The Times reported that the Governor’s Office interfered with the commission as it probed politically allied groups, and that the panel never tried to investigate anyone in the Cuomo administration.
It also said that Cuomo aides “repeatedly pressured” the commission, made up to a large degree of top prosecutors from around the state who “thought they had been given a once-in-a-career chance at cleaning up Albany.”
Cuomo would not answer a question about whether he or anyone on his staff has been contacted by investigators such as U.S. Attorney Preet Bharara of Manhattan, who has picked up the mantle of the Moreland investigation and issued subpoenas to staffers of State Sen. George D. Maziarz of Newfane with questions about the use of his campaign fund.
He said he does not comment on the investigations of others.
He also said he does not believe he will lose any votes in the upcoming election due to the controversy. That contention was expected to be challenged later today when Republican gubernatorial candidate Rob Astorino and running mate Christopher Moss end a statewide series of press conferences in Buffalo.
Earlier in the day during stops in Utica, Syracuse and Rochester, Astorino took the opportunity to again lambaste Cuomo and his Moreland Commission controversy. He also criticized Democratic Attorney General Eric T. Schneiderman, who also sat on the panel.
“Only in New York could the anti-corruption commission become corrupted by a governor steering investigations away from himself and his political funders,” said Astorino, the Westchester County executive. “We are only at the tip of the iceberg in this Moreland/AG commission scandal, and already it is clear that Albany needs a complete ethics overhaul.”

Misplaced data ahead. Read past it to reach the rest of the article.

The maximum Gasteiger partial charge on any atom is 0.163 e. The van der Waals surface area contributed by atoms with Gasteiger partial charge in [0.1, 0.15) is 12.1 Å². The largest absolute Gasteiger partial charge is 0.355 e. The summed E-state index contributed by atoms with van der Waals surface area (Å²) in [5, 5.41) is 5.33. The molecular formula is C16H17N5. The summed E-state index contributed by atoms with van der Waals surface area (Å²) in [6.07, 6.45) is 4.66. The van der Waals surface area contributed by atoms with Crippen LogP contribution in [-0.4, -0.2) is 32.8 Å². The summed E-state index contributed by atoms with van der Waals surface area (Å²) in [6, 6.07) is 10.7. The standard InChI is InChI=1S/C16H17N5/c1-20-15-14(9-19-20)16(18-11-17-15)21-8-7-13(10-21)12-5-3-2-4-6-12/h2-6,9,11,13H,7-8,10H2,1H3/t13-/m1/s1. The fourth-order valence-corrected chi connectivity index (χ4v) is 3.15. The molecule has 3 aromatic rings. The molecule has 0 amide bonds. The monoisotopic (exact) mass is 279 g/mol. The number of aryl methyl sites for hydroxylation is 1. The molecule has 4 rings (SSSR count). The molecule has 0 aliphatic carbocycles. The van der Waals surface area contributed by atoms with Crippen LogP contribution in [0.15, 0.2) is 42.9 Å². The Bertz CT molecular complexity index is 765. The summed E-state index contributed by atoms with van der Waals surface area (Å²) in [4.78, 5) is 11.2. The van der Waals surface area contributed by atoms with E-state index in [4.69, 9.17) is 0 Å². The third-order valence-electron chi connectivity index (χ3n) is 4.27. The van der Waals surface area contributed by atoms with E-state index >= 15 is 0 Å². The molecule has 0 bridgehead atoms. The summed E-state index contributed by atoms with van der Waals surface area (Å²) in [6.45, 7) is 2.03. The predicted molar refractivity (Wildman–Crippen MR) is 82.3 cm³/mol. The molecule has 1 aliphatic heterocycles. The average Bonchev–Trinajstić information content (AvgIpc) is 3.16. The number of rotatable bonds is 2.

Cuomo came to Buffalo to announce that Liazon plans to add 500 local jobs. The Buffalo-based company, which is located in the rehabilitated Fairmont Creamery building at Michigan Avenue and Scott Street, operates private health insurance exchanges.
Ashok Subramanian, chief executive officer of the company and a Western New York native, announced the company’s hires will be made over the next five years.
It is part of the governor’s Start-Up NY initiative.
Cuomo also spoke to reporters on other matters, including the state’s new medical marijuana law.
The New York program will not be up and running for at least 18 months, far too long to help those who need immediate help.
Advocates of the law want the state to expedite the availability of a strain of medical marijuana designed to help children with seizure disorders.
Cuomo, when asked about it, said “if we set up a system that goes bad or has flaws, we could inadvertently distribute marihuana illegally.”
“We want to do it as quickly as possible, but we have to do it right,” he said.
On Sunday, Cuomo announced that the state-funded $21.2 million renovation to SUNY Buffalo State’s Caudell Hall is underway, although the project had been announced previously as part of nearly $350 million in new construction and renovations to the campus.
The 52-year-old building will have modernized space for four programs in Buffalo State’s School of the Professions – hospitality and tourism, dietetics and nutrition, social work and speech-language pathology.
Construction is expected to be completed by the summer of 2016.
News Staff Reporter Shawn Campbell and News Business Reporter David Robinson contributed to this report.